Could this be ZITF turning point?

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It has become tradition that the Zimbabwe International Trade Fair’s (ZITF) annual trade showcase is officially opened by a Head of State.

However, this time around, the ZITF, whose noble vision is encapsulated in the statement: “To be a dynamic provider of the premier forum for business exchange” is breaking with tradition and in a way realigning itself to its mission.

ZITF’s mission is to “organise and manage international exhibitions and events to promote trade and investments through innovation and value-addition for the benefit of stakeholders”.

However, since its inception- more than four decades ago, and more recently since 1980, the exhibition has been overshadowed by political players.

Heads of states in the region, and as far afield as Iran, have been taking turns to officially open the exhibition with its goal of being a dynamic provider of the premier forum for business exchange seemingly playing second fiddle.

But with the announcement that the Export and Import Bank (Afreximbank) president Jean Louis Ekra will be the guest of honour, there is no doubt this will breath fresh air to the vision of the exhibition.

Industry and Commerce minister Welshman Ncube recently told our sister paper, The Standard, “The decision to invite Ekra was in line with their objective to refocus the exhibition into a proper trade show.”

This year’s exhibition will be held from May 3-7 in Bulawayo under the theme “Optimising Business Synergies, Now and Beyond”. Last year, Iranian president Mahmoud Ahmadinejad officially opened ZITF, a development condemned by other partners in the inclusive government.

The MDC led by Prime Minister Morgan Tsvangirai at the time, said inviting Ahmadinejad to open the country’s premier event would give a wrong picture of Zimbabwe at a time when efforts were being made to bolster international relations especially with the West.

The Iranian president’s visit widened rift within the coalition government. The Tsvangirai-led MDC formation described the decision to invite Ahmadinejad as a “collosal political scandal”.

“This year we have invited a person who is not a head of state, the president of the Afreximbank as our guest because we realise that we need to mobilise lines of credit for the industrial sector.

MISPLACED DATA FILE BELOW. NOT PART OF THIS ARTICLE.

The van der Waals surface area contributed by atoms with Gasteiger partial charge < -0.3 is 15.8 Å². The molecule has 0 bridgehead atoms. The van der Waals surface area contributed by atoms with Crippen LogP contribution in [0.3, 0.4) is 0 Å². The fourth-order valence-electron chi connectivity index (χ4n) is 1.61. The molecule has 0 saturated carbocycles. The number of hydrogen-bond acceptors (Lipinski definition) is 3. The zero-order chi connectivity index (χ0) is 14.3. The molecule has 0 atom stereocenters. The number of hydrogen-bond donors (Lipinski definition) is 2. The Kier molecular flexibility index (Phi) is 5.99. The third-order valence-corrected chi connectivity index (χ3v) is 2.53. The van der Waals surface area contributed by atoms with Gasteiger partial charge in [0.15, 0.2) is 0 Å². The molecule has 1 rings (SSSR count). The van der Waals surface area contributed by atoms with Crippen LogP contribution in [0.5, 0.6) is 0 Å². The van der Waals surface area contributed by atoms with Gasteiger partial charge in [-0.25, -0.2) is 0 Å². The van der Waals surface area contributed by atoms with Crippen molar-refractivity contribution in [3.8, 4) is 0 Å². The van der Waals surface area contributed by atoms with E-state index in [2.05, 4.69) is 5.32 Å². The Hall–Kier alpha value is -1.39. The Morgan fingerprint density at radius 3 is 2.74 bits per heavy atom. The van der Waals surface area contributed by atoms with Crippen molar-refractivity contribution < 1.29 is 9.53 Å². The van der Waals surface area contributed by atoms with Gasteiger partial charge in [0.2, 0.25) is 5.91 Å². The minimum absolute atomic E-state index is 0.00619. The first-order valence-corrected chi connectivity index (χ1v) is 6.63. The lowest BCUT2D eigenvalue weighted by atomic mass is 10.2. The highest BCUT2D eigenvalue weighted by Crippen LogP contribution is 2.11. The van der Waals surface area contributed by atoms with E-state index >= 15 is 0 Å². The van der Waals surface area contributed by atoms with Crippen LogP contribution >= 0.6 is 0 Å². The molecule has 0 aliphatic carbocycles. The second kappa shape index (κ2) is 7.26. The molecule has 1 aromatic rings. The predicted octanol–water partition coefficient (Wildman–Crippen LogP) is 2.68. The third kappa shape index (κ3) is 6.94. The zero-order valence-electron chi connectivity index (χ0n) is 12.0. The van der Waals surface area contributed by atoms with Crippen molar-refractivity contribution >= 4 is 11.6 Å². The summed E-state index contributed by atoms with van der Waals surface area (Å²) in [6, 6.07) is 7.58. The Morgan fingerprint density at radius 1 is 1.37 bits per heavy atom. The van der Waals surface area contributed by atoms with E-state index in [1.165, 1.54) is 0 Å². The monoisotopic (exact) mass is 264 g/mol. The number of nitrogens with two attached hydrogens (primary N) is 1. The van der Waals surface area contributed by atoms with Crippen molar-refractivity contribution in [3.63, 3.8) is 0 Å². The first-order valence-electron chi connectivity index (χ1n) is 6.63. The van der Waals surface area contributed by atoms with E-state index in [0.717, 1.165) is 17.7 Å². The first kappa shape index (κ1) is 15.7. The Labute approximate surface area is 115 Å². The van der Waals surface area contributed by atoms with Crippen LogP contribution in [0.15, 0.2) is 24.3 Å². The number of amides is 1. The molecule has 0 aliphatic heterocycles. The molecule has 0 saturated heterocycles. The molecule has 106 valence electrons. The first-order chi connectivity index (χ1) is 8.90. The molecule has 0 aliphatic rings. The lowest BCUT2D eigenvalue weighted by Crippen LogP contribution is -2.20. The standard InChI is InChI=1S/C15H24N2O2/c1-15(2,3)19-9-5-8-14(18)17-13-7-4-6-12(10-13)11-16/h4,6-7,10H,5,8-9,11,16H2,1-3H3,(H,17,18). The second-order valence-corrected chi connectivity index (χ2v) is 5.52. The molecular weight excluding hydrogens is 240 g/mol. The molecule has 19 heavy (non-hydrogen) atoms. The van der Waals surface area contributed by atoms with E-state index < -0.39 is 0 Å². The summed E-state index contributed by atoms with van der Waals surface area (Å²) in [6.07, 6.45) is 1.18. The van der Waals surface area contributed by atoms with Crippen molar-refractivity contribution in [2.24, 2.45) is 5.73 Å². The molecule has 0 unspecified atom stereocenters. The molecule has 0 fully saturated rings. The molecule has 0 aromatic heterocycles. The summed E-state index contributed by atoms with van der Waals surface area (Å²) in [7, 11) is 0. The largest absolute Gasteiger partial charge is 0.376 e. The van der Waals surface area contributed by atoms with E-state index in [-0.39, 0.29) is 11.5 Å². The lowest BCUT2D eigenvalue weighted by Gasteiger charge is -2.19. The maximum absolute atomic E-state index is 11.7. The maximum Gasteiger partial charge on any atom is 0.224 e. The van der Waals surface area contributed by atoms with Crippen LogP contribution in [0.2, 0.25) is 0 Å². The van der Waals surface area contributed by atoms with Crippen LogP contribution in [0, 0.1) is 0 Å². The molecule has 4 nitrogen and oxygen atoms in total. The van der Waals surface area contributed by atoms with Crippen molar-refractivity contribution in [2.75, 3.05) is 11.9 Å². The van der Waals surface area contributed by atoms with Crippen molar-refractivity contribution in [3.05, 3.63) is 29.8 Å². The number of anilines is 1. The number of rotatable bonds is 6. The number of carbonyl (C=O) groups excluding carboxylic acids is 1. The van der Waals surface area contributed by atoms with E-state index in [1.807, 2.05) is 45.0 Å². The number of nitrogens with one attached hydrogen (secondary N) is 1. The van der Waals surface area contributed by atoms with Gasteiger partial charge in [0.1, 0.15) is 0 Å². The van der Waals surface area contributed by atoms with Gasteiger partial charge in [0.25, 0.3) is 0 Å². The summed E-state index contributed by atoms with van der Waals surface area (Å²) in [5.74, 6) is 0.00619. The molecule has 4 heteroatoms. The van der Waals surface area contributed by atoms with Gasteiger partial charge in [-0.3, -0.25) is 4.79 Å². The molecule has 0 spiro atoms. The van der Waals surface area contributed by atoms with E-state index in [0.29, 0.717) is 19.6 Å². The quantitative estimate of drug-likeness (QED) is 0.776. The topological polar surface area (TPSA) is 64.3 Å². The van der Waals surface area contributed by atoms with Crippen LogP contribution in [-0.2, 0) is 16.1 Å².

“The bank has supported Zimbabwe more than any other with lines of credit and has a mandate to promote exports in Africa.

“In recognition of that, we have invited its president in the hope that he would appreciate what local industry is doing with the money they have advanced,” said Ncube.

Last month the government and Afrexim bank concluded a $70 million Zimbabwe Economic and Trade Revival Facility (Zetref) deal that is expected to breathe life into the country’s stuttering economic recovery.

Ekra said the facility had come at the right time when the country’s economic policies were beginning to yield positive results as indicated by forecast of economic growth.

“Zetref facility is meant to help resuscitate the economy of Zimbabwe in the productive sector especially in agriculture, mining and manufacturing through provision of medium-term funding,” he said. He said the bank’s participation in the revival facility was a reassurance to Zimbabwe of its commitment to continue with targeted support to critical economic sectors and in broadening its instrument of intervention.

Afreximbank is at the forefront of attracting other lenders into the Zimbabwean economy through its syndications and risk-bearing programmes. The bank is also in talks with CBZ on the issuance of the Zimbabwe Economic Recovery Bond that will also contribute towards the much needed long-term funding.

“Afrexim is backing Zimbabwe because it makes business sense to the bank,” said Ekra.

Distinguished personalities who include former South African President Thabo Mbeki, King Mswati III of Swaziland, former Prime Minister of Malaysia Dr Mahathir Mohamad and former Namibian president Sam Nujoma, Zambian President Rupiah Banda, Equatorial Guinea President Teodoro Obiang Nguema Mbasogo, have all officially opened the trade fair in previous years.

President Mugabe opened the inaugural trade fair in independent Zimbabwe in 1980 when he was still Prime Minister before subsequently opening several other fairs in between.